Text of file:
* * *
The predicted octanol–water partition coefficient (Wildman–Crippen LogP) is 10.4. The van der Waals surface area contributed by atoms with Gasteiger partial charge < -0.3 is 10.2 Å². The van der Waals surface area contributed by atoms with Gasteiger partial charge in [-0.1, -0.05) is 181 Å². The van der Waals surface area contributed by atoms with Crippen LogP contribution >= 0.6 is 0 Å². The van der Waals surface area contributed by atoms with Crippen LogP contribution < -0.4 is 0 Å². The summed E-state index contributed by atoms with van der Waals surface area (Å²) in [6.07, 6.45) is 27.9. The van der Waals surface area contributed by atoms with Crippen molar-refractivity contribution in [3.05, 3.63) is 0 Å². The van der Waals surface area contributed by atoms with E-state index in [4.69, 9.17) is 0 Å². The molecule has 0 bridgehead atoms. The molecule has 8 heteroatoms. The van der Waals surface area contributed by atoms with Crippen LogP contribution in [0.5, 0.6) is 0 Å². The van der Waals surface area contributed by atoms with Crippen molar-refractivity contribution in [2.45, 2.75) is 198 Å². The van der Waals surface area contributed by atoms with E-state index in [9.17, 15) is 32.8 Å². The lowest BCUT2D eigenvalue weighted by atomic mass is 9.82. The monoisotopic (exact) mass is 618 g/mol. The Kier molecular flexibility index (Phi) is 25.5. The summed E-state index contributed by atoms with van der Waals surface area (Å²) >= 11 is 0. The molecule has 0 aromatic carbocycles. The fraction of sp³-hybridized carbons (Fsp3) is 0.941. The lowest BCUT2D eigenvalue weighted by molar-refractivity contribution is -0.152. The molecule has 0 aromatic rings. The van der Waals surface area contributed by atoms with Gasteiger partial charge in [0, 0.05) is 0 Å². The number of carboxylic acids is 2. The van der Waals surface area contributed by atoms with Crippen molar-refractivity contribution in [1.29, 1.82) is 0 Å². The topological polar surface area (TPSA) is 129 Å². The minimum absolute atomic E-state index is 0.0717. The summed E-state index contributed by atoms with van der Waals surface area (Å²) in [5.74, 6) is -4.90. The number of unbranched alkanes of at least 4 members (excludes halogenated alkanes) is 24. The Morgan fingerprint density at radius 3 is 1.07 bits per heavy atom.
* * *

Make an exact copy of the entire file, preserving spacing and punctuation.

The predicted octanol–water partition coefficient (Wildman–Crippen LogP) is 10.4. The van der Waals surface area contributed by atoms with Gasteiger partial charge < -0.3 is 10.2 Å². The van der Waals surface area contributed by atoms with Gasteiger partial charge in [-0.1, -0.05) is 181 Å². The van der Waals surface area contributed by atoms with Crippen LogP contribution >= 0.6 is 0 Å². The van der Waals surface area contributed by atoms with Crippen LogP contribution < -0.4 is 0 Å². The summed E-state index contributed by atoms with van der Waals surface area (Å²) in [6.07, 6.45) is 27.9. The van der Waals surface area contributed by atoms with Crippen molar-refractivity contribution in [3.05, 3.63) is 0 Å². The van der Waals surface area contributed by atoms with E-state index in [4.69, 9.17) is 0 Å². The molecule has 0 bridgehead atoms. The molecule has 8 heteroatoms. The van der Waals surface area contributed by atoms with Crippen LogP contribution in [0.5, 0.6) is 0 Å². The van der Waals surface area contributed by atoms with Crippen molar-refractivity contribution in [2.45, 2.75) is 198 Å². The van der Waals surface area contributed by atoms with E-state index in [9.17, 15) is 32.8 Å². The lowest BCUT2D eigenvalue weighted by atomic mass is 9.82. The monoisotopic (exact) mass is 618 g/mol. The Kier molecular flexibility index (Phi) is 25.5. The summed E-state index contributed by atoms with van der Waals surface area (Å²) >= 11 is 0. The molecule has 0 aromatic carbocycles. The fraction of sp³-hybridized carbons (Fsp3) is 0.941. The lowest BCUT2D eigenvalue weighted by molar-refractivity contribution is -0.152. The molecule has 0 aromatic rings. The van der Waals surface area contributed by atoms with Gasteiger partial charge in [0, 0.05) is 0 Å². The number of carboxylic acids is 2. The van der Waals surface area contributed by atoms with Crippen molar-refractivity contribution in [1.29, 1.82) is 0 Å². The topological polar surface area (TPSA) is 129 Å². The minimum absolute atomic E-state index is 0.0717. The summed E-state index contributed by atoms with van der Waals surface area (Å²) in [5.74, 6) is -4.90. The number of unbranched alkanes of at least 4 members (excludes halogenated alkanes) is 24. The Morgan fingerprint density at radius 3 is 1.07 bits per heavy atom.